3.5 out of 5 stars

If there was one aspect of last season that split opinion the most, in favour of outright hatred from viewers, it was the Guilty Remnant; that white-attired, chain-smoking cult who sprang up after the Departure and hung around Mapleton in baffling silence. They were supposed to elicit hate and vexation in audiences, but perhaps served their purpose too well? I know plenty of people who stopped watching The Leftovers because the Guilty Remnant were frankly too annoying—although I think the story cleverly used this to its advantage, particularly in the episode where a prominent GR member was stoned to death by masked haters. Well, guess what: they’re back.

Despite being told season 2 was going to transfer the action to Jarden, Texas, it seems we’re actually going to split our time between that southern miracle town (with Kevin, Nora and Jill settling into their new life) while following the exploits of Kevin’s ex-wife Laurie (Amy Brenneman) and her son Tommy (Chris Zylka) back on the east coast. And while that intention may not sit well with you, because it means the return of the Guilty Remnant, the events seen in “Off Ramp” suggest more improvements to a series that’s wisely listened to constructive criticism.


Laurie, formerly of the GR, is now a counsellor for other erstwhile members, holding weekly support groups in an office room she’s struggling to pay the rent for. Her son Tommy’s part of her rehabilitation plan; pretending to still be part of GR, then selecting people he believes can be safely removed from the cult and acclimatised back to normality with his mother’s help. As a bit of added flavour, it transpires Laurie is writing an exposé based on her experiences in the cult, and is hoping to blow the lid off the whole GR movement in one fell swoop.

Despite being an episode heavy with the presence of the Guilty Remnant, it undeniably helped that Laurie is now actively working against them. She isn’t part of the problem any longer, she’s hoping to fix it, and thus a strong audience proxy in her fight against this troubling sect. A large chunk of this episode involved Laurie and Tommy having to deprogram Susan (Heather Kafka); a woman who, like so many others, joined the GR because they appear to offer answers—or at least the hope of answers. It was very compelling to see silent Susan return to something close to her normal self (asked to speak on a phone that can’t be used for texting), before being returned to her family in the manner of an injured hatchling being returned to the wild. Tragically, Susan’s happiness didn’t last, as she was later driven to commit suicide by driving into oncoming traffic—presumably killing her husband and son, who were passengers, although the family’s fate is ambiguous.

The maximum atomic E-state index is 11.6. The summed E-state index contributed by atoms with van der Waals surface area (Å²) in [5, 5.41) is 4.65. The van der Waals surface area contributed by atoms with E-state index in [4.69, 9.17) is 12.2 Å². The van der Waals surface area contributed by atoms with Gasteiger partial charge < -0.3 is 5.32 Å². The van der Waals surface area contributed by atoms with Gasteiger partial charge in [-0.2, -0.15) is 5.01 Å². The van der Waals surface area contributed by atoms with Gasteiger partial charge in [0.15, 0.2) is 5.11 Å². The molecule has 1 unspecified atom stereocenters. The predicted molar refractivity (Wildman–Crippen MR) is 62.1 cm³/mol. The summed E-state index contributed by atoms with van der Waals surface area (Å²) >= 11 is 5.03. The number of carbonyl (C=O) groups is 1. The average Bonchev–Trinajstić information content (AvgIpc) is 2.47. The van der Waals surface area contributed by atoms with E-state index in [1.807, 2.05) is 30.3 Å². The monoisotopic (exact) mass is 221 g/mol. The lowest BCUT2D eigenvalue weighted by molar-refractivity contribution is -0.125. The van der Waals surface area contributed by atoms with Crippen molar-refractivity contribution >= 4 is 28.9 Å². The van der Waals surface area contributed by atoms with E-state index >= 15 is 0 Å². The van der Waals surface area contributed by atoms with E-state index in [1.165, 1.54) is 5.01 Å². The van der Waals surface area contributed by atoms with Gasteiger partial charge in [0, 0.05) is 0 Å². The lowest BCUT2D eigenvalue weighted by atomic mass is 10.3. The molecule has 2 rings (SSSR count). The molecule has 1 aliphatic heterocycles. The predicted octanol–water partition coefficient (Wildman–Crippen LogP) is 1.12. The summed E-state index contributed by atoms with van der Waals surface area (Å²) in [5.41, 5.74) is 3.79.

Ultimately, this episode was about Laurie and Tommy realising you can’t just yank fragile people out of a cult and expect most to just ‘snap out of it’, because the underlying reason they joined is only laying dormant. Laurie has her quest to eradicate the GR to fill this spiritual hole in her life, but ordinary people like Susan need something else. And that something appears to be a successor to ‘Holy Wayne’ (the self-appointed mystic who claimed to be able to remove people’s burdens with a simple hug), with former acolyte Tommy assuming his erstwhile mentor’s mantle by the end of this episode.